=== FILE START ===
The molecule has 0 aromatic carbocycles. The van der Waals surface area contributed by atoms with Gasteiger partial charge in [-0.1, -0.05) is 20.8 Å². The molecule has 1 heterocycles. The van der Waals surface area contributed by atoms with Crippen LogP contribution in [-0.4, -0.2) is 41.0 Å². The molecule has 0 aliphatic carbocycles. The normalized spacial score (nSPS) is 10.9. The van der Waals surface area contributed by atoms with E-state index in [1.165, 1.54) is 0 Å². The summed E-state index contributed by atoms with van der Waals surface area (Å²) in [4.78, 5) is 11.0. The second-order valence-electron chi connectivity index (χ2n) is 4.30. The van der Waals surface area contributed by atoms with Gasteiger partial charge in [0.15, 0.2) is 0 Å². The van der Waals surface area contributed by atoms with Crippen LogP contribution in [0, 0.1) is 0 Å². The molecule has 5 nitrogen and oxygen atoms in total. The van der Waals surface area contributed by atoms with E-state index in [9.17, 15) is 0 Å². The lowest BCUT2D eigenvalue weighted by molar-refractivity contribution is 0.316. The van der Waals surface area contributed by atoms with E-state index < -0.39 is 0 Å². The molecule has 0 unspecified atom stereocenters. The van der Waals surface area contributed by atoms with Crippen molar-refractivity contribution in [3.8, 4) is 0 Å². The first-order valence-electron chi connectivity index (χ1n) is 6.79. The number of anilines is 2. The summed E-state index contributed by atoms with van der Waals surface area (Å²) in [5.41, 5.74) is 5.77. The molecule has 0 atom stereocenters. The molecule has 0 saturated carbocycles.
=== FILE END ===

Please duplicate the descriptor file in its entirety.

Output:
The molecule has 0 aromatic carbocycles. The van der Waals surface area contributed by atoms with Gasteiger partial charge in [-0.1, -0.05) is 20.8 Å². The molecule has 1 heterocycles. The van der Waals surface area contributed by atoms with Crippen LogP contribution in [-0.4, -0.2) is 41.0 Å². The molecule has 0 aliphatic carbocycles. The normalized spacial score (nSPS) is 10.9. The van der Waals surface area contributed by atoms with E-state index in [1.165, 1.54) is 0 Å². The summed E-state index contributed by atoms with van der Waals surface area (Å²) in [4.78, 5) is 11.0. The second-order valence-electron chi connectivity index (χ2n) is 4.30. The van der Waals surface area contributed by atoms with Gasteiger partial charge in [0.15, 0.2) is 0 Å². The van der Waals surface area contributed by atoms with Crippen LogP contribution in [0, 0.1) is 0 Å². The molecule has 5 nitrogen and oxygen atoms in total. The van der Waals surface area contributed by atoms with E-state index in [9.17, 15) is 0 Å². The lowest BCUT2D eigenvalue weighted by molar-refractivity contribution is 0.316. The van der Waals surface area contributed by atoms with E-state index < -0.39 is 0 Å². The molecule has 0 unspecified atom stereocenters. The van der Waals surface area contributed by atoms with Crippen molar-refractivity contribution in [3.8, 4) is 0 Å². The first-order valence-electron chi connectivity index (χ1n) is 6.79. The number of anilines is 2. The summed E-state index contributed by atoms with van der Waals surface area (Å²) in [5.41, 5.74) is 5.77. The molecule has 0 atom stereocenters. The molecule has 0 saturated carbocycles.